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It’s hard to live and work among the incredible landscape that is the Pacific Northwest – with its majestic mountains, rolling rivers and towering trees – and not think about how our business practices impact the world around us. Being good stewards of our environment is important to us here at Tillamook, and we’re proud that our company is making strides to run our farmer-owned co-op in a sustainable way. In fact, in 2010 we completed a Sustainability Operations Audit with Portland State University and ECOS, a consulting firm specializing in sustainability engineering, which helped lay the necessary groundwork to set goals and action items in a number of key areas. The key areas include reducing energy use, packaging materials, waste, greenhouse gas emissions, water use, and fuel consumption. This is just the beginning of this journey for Tillamook, but here are some highlights of the specific steps we have taken as part of a comprehensive sustainability program:

- Focusing on reducing energy usage by reusing heat that would otherwise be wasted in various manufacturing processes, using low-level lighting in storage areas and installing meters to help monitor energy use, among other initiatives.

- Continuously evaluating packaging options as part of our commitment to use packaging materials that minimize raw inputs and support reuse and recycling. For example, by redesigning the lid on our yogurt cups, we were able to eliminate the use of 250,000 pounds of plastic annually.

- Closely monitoring the amount of water we purchase and use. By using the smallest amount of water needed, we reduce the amount of wastewater that results from the cheese making process. We also track water used at each facility, and in each department, to pinpoint opportunities for improvement, such as installing seal water control devices.

- Working to reduce waste by operating an intensive company-wide recycling program for more than 12 areas of waste.

- We also recently conducted a transportation audit to analyze traffic patterns between our manufacturing and distribution facilities, which enabled us to establish a baseline for fuel economy, annual fuel consumption and CO2 emissions. As a result, a new, more efficient shipping and distribution plan has been put into effect.  It saves fuel and miles by using forward warehouses that are located in closer proximity to our growing customer base, and makes it more efficient to package and distribute Tillamook products to key geographic regions outside of the Northwest.

We feel even better about the quality of our Tillamook dairy products knowing that they’re being made in a way that is sensitive to our environment, and we look forward to continuing our sustainability efforts into the future. If you have any questions about this information, please don’t hesitate to Contact Us here.

2 comments

Cameron

I feel that your "sustainability" is to reduce cost to produce company goods. It's evident that most companies in U.S. could care less about their sustainability. The only company that is actively(wrong choice of words!!!!!!!!!!!!!!!!!!) taking action is Sierra Nevada brewing company with a 99.8% sustainability rate. That is insanely high. By no means am I expecting Tillamook to be at that rate, because I don't know the complicated process to make cheese, but the last post I see is from 2012. I am not stating that your company sucks, I would like to know more about the steps Tillamook is taking to reduce environmental impact while still maintaing a great business model. I am an avid outdoorsman, and I absolutely love tillamook. I just want to know what Tillamook is doing to advance in sustainability.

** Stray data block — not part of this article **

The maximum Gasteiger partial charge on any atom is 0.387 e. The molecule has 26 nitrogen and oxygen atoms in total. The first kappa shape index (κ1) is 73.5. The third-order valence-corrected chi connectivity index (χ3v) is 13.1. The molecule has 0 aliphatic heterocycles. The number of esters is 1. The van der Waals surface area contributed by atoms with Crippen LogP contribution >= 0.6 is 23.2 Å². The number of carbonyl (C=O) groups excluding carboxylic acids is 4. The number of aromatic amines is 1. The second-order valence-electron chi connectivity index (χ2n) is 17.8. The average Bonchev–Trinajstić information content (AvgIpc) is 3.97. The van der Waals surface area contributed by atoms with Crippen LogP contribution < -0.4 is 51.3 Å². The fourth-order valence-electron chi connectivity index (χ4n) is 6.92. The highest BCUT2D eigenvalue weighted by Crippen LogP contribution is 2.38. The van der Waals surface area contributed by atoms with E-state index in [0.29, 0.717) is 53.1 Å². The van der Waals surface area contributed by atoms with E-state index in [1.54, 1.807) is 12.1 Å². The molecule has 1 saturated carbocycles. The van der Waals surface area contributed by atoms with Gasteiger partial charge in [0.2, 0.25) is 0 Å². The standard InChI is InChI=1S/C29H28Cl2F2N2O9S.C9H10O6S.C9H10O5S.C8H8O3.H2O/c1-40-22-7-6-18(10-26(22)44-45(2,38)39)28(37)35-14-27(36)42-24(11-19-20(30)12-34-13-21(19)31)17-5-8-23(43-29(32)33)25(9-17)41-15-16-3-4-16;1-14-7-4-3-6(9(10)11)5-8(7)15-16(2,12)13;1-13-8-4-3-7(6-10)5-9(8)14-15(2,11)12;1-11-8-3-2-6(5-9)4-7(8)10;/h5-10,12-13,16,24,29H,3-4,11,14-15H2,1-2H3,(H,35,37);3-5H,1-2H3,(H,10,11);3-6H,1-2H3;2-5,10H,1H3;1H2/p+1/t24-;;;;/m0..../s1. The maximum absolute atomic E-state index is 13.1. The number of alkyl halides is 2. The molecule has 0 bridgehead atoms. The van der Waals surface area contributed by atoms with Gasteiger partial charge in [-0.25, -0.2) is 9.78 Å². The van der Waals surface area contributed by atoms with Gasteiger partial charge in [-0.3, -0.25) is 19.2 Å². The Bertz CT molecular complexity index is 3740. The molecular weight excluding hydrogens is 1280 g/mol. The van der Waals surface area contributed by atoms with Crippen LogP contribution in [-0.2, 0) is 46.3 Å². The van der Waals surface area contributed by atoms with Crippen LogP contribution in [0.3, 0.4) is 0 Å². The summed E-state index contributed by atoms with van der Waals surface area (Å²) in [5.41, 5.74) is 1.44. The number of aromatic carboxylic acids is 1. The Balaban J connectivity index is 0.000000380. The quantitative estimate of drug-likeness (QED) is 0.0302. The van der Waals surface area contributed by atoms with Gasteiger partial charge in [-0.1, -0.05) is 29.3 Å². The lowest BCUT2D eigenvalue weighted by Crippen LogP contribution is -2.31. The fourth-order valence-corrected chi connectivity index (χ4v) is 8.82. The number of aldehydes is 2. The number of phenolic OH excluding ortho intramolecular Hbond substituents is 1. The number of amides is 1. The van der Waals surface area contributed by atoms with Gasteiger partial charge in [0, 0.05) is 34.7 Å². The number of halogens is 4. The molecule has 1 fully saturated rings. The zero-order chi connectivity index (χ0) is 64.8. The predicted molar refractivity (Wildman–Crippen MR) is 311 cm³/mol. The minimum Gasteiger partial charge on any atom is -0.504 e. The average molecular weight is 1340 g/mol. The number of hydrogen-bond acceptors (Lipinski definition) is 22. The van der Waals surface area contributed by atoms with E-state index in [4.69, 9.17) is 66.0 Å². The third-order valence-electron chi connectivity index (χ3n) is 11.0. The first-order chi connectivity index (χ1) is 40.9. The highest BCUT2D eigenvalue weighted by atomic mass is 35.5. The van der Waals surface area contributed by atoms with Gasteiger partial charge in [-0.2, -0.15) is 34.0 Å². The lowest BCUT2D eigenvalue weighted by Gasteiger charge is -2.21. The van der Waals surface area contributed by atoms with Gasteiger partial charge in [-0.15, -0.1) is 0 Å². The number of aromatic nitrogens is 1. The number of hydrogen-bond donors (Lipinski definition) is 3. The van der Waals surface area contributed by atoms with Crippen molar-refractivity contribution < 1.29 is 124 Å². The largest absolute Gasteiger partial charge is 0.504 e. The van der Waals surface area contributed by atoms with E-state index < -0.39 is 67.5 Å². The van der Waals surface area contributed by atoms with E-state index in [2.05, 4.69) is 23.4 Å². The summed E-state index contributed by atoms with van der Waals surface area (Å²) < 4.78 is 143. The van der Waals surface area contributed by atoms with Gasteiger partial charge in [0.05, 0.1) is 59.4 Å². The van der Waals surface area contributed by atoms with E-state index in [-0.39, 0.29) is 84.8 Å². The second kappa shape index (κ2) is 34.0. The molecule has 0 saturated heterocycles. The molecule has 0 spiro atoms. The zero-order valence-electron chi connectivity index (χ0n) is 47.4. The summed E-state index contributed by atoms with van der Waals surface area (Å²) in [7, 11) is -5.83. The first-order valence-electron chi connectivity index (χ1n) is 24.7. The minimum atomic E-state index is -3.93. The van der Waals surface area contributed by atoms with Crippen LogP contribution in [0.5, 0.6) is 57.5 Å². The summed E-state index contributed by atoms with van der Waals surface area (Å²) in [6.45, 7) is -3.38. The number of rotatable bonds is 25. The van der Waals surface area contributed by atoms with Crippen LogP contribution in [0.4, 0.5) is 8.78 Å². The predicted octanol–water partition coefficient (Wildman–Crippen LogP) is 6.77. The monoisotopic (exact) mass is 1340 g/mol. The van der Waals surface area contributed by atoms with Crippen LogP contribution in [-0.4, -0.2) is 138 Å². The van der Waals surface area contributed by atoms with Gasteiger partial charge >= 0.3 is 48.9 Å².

Thank you,
Cameron

~P.S. I am not looking for free stuff I.E. 90% of people that complain or other

August 8th, 2014 at 3:40 am

Lauren

Tillamook Team

Hi Cameron,

Thank you for your comment! Tillamook has already taken some very important steps towards a more sustainable business model. As you read in the post above, in 2010, Tillamook completed a Sustainability Operations Audit with Portland State University and ECOS, a consulting firm specializing in sustainability engineering. Since then, we have been continuing to reduce our energy usage, and our recycling program is still active. Another one of the most notable changes that we have made recently was our decision to reduce the amount of packaging materials that we use for our sliced and shredded cheeses.

Water conservation is also very important to Tillamook because reducing the amount of water we use lessens our water footprint and reduces the amount of wastewater generated. Because of this, we are closely monitoring the ratio of water purchased in relation to the amount of milk received. By using the smallest amount of water needed, we reduce the amount of wastewater that results from the cheesemaking process. We also track water used at each facility and in each department to pinpoint opportunities for improvement, such as installing seal water control devices. Our goal is to continue to identify opportunities to reduce the amount of water used by 3% annually.

You mentioned perhaps wanting to know more about how we make our cheese. Here’s a video on how we make cheese. Thanks again for reaching out!

All the best,

Lauren of the Tillamook team

August 14th, 2014 at 12:50 pm
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